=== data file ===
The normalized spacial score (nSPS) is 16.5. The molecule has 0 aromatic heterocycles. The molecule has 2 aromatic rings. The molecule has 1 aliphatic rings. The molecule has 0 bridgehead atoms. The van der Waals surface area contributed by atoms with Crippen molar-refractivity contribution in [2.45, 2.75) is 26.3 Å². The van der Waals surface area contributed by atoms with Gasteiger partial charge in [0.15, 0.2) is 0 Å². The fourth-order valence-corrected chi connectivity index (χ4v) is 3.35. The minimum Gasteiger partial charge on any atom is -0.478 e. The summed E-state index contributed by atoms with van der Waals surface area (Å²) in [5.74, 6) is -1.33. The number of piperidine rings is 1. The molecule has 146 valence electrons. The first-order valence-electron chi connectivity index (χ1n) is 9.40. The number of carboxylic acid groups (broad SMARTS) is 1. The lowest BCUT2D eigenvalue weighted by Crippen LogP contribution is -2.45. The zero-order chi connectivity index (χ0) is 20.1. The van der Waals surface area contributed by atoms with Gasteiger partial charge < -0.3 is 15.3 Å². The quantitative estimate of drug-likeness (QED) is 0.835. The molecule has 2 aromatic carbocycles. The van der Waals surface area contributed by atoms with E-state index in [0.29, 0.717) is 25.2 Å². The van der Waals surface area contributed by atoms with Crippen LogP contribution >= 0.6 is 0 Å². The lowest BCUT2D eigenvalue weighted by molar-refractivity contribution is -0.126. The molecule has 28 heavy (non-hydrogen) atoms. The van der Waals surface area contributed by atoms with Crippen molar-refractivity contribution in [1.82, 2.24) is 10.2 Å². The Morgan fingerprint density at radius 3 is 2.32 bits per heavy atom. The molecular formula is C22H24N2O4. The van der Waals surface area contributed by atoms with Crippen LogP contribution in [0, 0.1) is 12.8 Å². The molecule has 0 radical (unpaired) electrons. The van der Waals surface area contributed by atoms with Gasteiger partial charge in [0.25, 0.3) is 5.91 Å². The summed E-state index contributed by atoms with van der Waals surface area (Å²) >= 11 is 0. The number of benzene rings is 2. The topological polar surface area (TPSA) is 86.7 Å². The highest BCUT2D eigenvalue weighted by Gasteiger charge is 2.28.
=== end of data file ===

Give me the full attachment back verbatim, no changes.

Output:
The normalized spacial score (nSPS) is 16.5. The molecule has 0 aromatic heterocycles. The molecule has 2 aromatic rings. The molecule has 1 aliphatic rings. The molecule has 0 bridgehead atoms. The van der Waals surface area contributed by atoms with Crippen molar-refractivity contribution in [2.45, 2.75) is 26.3 Å². The van der Waals surface area contributed by atoms with Gasteiger partial charge in [0.15, 0.2) is 0 Å². The fourth-order valence-corrected chi connectivity index (χ4v) is 3.35. The minimum Gasteiger partial charge on any atom is -0.478 e. The summed E-state index contributed by atoms with van der Waals surface area (Å²) in [5.74, 6) is -1.33. The number of piperidine rings is 1. The molecule has 146 valence electrons. The first-order valence-electron chi connectivity index (χ1n) is 9.40. The number of carboxylic acid groups (broad SMARTS) is 1. The lowest BCUT2D eigenvalue weighted by Crippen LogP contribution is -2.45. The zero-order chi connectivity index (χ0) is 20.1. The van der Waals surface area contributed by atoms with Gasteiger partial charge < -0.3 is 15.3 Å². The quantitative estimate of drug-likeness (QED) is 0.835. The molecule has 2 aromatic carbocycles. The van der Waals surface area contributed by atoms with E-state index in [0.29, 0.717) is 25.2 Å². The van der Waals surface area contributed by atoms with Crippen LogP contribution >= 0.6 is 0 Å². The lowest BCUT2D eigenvalue weighted by molar-refractivity contribution is -0.126. The molecule has 28 heavy (non-hydrogen) atoms. The van der Waals surface area contributed by atoms with Crippen molar-refractivity contribution in [1.82, 2.24) is 10.2 Å². The Morgan fingerprint density at radius 3 is 2.32 bits per heavy atom. The molecular formula is C22H24N2O4. The van der Waals surface area contributed by atoms with Crippen LogP contribution in [0, 0.1) is 12.8 Å². The molecule has 0 radical (unpaired) electrons. The van der Waals surface area contributed by atoms with Gasteiger partial charge in [0.25, 0.3) is 5.91 Å². The summed E-state index contributed by atoms with van der Waals surface area (Å²) >= 11 is 0. The number of benzene rings is 2. The topological polar surface area (TPSA) is 86.7 Å². The highest BCUT2D eigenvalue weighted by Gasteiger charge is 2.28.